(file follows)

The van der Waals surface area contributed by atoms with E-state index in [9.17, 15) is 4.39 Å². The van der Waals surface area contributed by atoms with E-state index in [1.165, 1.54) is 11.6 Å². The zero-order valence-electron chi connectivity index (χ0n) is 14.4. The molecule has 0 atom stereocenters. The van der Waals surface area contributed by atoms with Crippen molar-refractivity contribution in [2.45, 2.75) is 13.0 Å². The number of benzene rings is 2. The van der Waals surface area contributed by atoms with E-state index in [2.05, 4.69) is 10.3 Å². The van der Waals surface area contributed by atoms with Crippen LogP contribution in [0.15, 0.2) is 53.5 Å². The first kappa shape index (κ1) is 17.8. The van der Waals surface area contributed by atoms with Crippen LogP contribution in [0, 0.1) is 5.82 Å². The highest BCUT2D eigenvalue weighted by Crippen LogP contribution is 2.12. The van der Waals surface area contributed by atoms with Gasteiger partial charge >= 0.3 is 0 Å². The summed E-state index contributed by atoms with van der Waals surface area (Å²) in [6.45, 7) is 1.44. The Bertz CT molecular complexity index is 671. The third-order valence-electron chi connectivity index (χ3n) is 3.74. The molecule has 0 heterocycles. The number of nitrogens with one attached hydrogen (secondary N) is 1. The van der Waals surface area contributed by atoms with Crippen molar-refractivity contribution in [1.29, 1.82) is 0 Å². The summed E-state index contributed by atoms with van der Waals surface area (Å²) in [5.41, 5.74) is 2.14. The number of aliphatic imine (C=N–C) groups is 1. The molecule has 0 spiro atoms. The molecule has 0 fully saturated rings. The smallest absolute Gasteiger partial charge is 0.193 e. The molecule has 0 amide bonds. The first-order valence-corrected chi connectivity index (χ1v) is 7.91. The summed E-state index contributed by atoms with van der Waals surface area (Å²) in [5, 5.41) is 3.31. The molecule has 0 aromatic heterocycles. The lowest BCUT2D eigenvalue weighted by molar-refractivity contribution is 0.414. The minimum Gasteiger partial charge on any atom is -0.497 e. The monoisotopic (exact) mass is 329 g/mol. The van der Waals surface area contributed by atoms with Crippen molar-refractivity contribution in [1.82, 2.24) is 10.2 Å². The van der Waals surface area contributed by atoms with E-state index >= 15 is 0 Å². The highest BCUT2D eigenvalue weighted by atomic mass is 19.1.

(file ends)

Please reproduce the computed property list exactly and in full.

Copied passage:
The van der Waals surface area contributed by atoms with E-state index in [9.17, 15) is 4.39 Å². The van der Waals surface area contributed by atoms with E-state index in [1.165, 1.54) is 11.6 Å². The zero-order valence-electron chi connectivity index (χ0n) is 14.4. The molecule has 0 atom stereocenters. The van der Waals surface area contributed by atoms with Crippen molar-refractivity contribution in [2.45, 2.75) is 13.0 Å². The number of benzene rings is 2. The van der Waals surface area contributed by atoms with E-state index in [2.05, 4.69) is 10.3 Å². The van der Waals surface area contributed by atoms with Crippen LogP contribution in [0.15, 0.2) is 53.5 Å². The first kappa shape index (κ1) is 17.8. The van der Waals surface area contributed by atoms with Crippen LogP contribution in [0, 0.1) is 5.82 Å². The highest BCUT2D eigenvalue weighted by Crippen LogP contribution is 2.12. The van der Waals surface area contributed by atoms with Gasteiger partial charge >= 0.3 is 0 Å². The summed E-state index contributed by atoms with van der Waals surface area (Å²) in [6.45, 7) is 1.44. The Bertz CT molecular complexity index is 671. The third-order valence-electron chi connectivity index (χ3n) is 3.74. The molecule has 0 heterocycles. The number of nitrogens with one attached hydrogen (secondary N) is 1. The van der Waals surface area contributed by atoms with Crippen molar-refractivity contribution in [1.29, 1.82) is 0 Å². The summed E-state index contributed by atoms with van der Waals surface area (Å²) in [5.41, 5.74) is 2.14. The number of aliphatic imine (C=N–C) groups is 1. The molecule has 0 spiro atoms. The molecule has 0 fully saturated rings. The smallest absolute Gasteiger partial charge is 0.193 e. The molecule has 0 amide bonds. The first-order valence-corrected chi connectivity index (χ1v) is 7.91. The summed E-state index contributed by atoms with van der Waals surface area (Å²) in [5, 5.41) is 3.31. The molecule has 0 aromatic heterocycles. The lowest BCUT2D eigenvalue weighted by molar-refractivity contribution is 0.414. The minimum Gasteiger partial charge on any atom is -0.497 e. The monoisotopic (exact) mass is 329 g/mol. The van der Waals surface area contributed by atoms with Crippen molar-refractivity contribution in [1.82, 2.24) is 10.2 Å². The van der Waals surface area contributed by atoms with E-state index >= 15 is 0 Å². The highest BCUT2D eigenvalue weighted by atomic mass is 19.1.